But he hasn't hunkered down or blown with the gale-level political winds of a city that's had eleven superintendents in the past quarter century.
In my experience, what Miles developed in the shadow of the Rockies and now seeks to adapt and apply in the Lone Star State embodies the most sophisticated approach that the U.S. has seen (sorry, MET project!) to combining the multiple elements of a teacher's performance that deserve consideration with a thoughtful yet affordable structure for compensating that teacher in a way that's fair but also performance-linked. (Actually, the fundamental structure of this plan is compatible with the MET findings about the best ways to gauge teacher effectiveness.)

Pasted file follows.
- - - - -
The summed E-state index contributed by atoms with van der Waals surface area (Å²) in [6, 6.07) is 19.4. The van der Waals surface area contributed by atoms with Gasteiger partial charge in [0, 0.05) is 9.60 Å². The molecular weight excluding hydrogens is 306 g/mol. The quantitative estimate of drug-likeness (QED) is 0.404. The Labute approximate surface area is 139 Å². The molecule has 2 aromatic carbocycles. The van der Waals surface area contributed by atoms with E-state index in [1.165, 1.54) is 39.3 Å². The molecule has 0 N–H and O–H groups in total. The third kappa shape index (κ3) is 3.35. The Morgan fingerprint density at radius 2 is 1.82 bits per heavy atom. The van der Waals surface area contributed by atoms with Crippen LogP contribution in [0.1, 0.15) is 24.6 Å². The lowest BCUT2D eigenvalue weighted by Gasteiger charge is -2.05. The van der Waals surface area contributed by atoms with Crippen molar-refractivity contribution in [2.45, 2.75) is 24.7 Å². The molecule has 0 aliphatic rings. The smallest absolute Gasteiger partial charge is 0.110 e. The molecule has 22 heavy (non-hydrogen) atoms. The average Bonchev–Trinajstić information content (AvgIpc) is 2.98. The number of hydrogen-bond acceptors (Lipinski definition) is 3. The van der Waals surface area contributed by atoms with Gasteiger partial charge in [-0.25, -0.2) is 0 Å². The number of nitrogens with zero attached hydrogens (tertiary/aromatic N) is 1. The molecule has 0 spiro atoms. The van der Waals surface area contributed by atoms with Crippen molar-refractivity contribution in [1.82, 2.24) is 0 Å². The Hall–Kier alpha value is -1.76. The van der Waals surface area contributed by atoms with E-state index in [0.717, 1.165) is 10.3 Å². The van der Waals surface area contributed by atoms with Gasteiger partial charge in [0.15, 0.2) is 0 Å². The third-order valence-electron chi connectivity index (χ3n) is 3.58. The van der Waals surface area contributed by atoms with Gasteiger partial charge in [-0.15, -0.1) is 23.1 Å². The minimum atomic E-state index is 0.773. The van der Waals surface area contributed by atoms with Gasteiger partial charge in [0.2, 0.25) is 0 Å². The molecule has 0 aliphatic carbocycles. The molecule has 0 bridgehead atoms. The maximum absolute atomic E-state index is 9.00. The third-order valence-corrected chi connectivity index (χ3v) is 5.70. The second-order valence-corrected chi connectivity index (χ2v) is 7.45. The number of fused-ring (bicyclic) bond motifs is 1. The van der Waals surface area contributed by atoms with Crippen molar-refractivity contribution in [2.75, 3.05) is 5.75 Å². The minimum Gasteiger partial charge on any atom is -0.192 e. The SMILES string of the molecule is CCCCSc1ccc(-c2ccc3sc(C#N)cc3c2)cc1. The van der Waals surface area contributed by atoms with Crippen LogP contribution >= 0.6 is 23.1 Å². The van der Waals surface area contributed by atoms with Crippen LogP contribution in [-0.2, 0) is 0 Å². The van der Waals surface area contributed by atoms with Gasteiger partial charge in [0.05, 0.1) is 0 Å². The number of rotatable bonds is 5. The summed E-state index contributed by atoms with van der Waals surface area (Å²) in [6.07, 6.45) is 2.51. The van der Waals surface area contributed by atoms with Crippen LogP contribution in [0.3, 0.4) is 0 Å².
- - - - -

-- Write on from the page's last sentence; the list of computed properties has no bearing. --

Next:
Dallas is a much larger school district than Harrison—and much pricklier for all sorts of reasons. But Miles has persevered, and in the next few weeks, the DISD school board is expected to adopt his “Teacher Excellence Initiative.”
I can't count votes on the DISD board, but I do know this: the plan makes sense, the kids will benefit (and Lord knows Dallas kids have nowhere to go but up), and the powers that be in D-town are lucky to have the superintendent who devised it. They'll be luckier still to keep him.